NEW CARLISLE, Ohio – When Dec. 29 comes around New Carlisle donor Donna Pursifull celebrates. It’s not her birthday; it’s not an early New Year’s party. She gives thanks for the doctors and blood donors who helped her cheat death 40 years ago, then welcomes another bonus year of life.
Donna grew up in Bardstown, Kentucky where she first donated blood at her high school. She continued donating in the fall of her freshman year at Murray State University. She came home for Christmas feeling on top of the world. “I was in the best shape I’d ever been,” she recalled. “It was just not my time to die.”
Christmas was over and Donna and her friends had time on their hands. When the first snow of the season fell, they knew exactly what to do: go sledding at the Old Kentucky Home Golf Course. “Everybody went there,” she said. “Later people would ask me if I was the girl that closed down the hill.”
What happened on Dec. 29, 1976 changed the way people looked at a familiar winter playground, and the way Donna looked at life. But it began with just a group of friends sliding down the fresh snow on a makeshift sled.
“It was a big inner tube from a truck,” she recalled. “We were flying. I don’t know if someone caught a foot, but we hit a ditch and it caught me right in the middle. It just split my entire liver in half.”
She remembers the drama that followed at the hospital. “They thought it was my spleen,” she said. “They closed me and told my family I was going to die. They wanted to be sure I had last rights because they were sure I was going to die. They told my parents I wouldn’t make it.”
The surgical staff focused on her damaged liver, with multiple blood transfusions helping buy time. “They told me I got 124 units between surgery and recovery,” she said. “The surgeon told me there is no medical reason I should be alive. He said my liver looked like it had been dropped off a three-story building.”
But she had survived to welcome a new year. “My boyfriend at the time came in on New Year’s Eve and watched the clock turn midnight with me there with the respirator on,” she said.
She missed the next semester at Murray State and spent two months recovering at home. But she returned to school with a new outlook and tremendous gratitude.
“I thought it was the best thing that ever happened to me,” she said. “In Bardstown people donated in my name to replenish the blood supply. I still have a list of all the names. I had a bag full of cards and messages like ‘Don’t give up.’ I go home and see them, or on Facebook, and I remember.”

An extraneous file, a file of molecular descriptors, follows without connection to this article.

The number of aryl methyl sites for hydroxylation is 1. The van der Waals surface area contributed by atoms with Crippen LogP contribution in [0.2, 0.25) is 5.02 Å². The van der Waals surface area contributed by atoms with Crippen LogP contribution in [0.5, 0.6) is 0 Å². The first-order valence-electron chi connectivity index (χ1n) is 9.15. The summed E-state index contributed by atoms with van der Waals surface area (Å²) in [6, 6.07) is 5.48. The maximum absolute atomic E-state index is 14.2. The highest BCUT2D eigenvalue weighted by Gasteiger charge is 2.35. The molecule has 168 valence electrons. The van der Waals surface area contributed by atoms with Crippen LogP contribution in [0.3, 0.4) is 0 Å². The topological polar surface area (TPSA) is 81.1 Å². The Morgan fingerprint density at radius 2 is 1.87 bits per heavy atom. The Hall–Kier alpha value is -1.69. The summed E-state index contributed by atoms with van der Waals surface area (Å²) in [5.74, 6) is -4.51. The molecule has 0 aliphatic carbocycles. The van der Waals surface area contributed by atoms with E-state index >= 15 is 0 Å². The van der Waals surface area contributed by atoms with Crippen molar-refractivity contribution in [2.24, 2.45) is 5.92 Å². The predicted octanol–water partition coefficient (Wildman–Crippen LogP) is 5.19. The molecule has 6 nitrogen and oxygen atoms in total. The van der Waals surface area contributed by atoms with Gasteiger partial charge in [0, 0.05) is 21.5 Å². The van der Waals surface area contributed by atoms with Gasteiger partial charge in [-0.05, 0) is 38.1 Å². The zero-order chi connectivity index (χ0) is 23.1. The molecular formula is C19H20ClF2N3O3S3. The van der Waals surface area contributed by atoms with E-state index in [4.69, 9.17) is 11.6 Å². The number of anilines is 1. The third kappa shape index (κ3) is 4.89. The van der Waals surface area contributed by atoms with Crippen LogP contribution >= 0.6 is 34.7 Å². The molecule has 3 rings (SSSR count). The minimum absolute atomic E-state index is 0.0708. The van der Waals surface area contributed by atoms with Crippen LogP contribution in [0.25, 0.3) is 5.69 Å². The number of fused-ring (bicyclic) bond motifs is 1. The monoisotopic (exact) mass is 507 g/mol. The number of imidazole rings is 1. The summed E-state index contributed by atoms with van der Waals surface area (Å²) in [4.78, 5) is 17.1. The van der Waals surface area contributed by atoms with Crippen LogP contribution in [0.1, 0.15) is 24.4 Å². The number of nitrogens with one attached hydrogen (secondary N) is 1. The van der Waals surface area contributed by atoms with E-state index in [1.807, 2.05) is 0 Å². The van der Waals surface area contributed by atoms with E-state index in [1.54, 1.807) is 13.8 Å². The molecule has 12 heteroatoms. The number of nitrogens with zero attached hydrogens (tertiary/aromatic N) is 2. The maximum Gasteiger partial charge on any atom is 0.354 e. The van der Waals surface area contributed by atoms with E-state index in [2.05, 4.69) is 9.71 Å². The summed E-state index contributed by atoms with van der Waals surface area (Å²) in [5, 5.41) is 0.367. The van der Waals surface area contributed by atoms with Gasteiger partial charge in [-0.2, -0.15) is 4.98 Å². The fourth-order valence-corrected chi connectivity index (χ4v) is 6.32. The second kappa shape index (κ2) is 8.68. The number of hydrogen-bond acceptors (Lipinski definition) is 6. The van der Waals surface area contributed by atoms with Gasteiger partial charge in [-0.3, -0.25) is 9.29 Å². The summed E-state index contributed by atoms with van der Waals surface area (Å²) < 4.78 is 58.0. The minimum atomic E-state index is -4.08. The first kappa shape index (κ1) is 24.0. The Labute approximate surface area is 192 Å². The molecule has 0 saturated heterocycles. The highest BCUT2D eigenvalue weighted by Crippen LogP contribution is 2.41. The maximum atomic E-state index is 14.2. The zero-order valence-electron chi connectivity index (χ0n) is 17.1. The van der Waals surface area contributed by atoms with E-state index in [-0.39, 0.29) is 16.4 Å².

“My doctor looked at me and said there’s no reason for you being alive now. It just wasn’t my time. I didn’t know how close I was.”
Her loved ones knew how close they came to losing her. Donna still remembers a conversation with her grandmother. “My grandma came in the house with a new dress on. When I commented on the dress, she had to leave the house. She had bought the dress for my funeral.”
Donna says, “I was good Catholic school girl in high school, never broke rules. I went back to school and broke a few rules! I still got good grades. You realize life is short. I’d go to the quarry and jump off a cliff. I wouldn’t have done that before, take a few risks and say ‘what the heck.’”
After graduating she went to work for Murray State as a registrar, and donated blood when she could. “It made me much more dedicated,” she said. “I come here for whoever needs it, being glad I can repay. I make it a priority.”
She moved to Ohio in 2007 to work at Miami University and became a Community Blood Center donor (she has 35 lifetime donations with CBC). Her husband Donald is a 35-year Air Force veteran now working at Wright Patterson Air Force Base. They have six children between them, including a daughter who is a senior at Tecumseh High School.
“It’s an obligation,” she said of blood donations. “Before (the accident) giving to the community was part of it. But you don’t take it seriously until you say I would not be here without it, just no question.”
Dec. 29, 1976 will never leave her. She’s replayed it so many times over the year. “We debated whose turn it was to be on the bottom of the inner tube,” she said. “I’m sure I hit from the front. I still wake up from a dream of hitting that ditch, remembering how cold it was. I still have scars.”
But she does wake up from that dream, and she is no longer cold. That is because of good doctors, good fortune, and dedicated blood donors.
“I say that I am officially 40 years old,” Donna said, cheating not only death, but Father Time. “That’s how long it’s been since it happened. Every day is a gift.”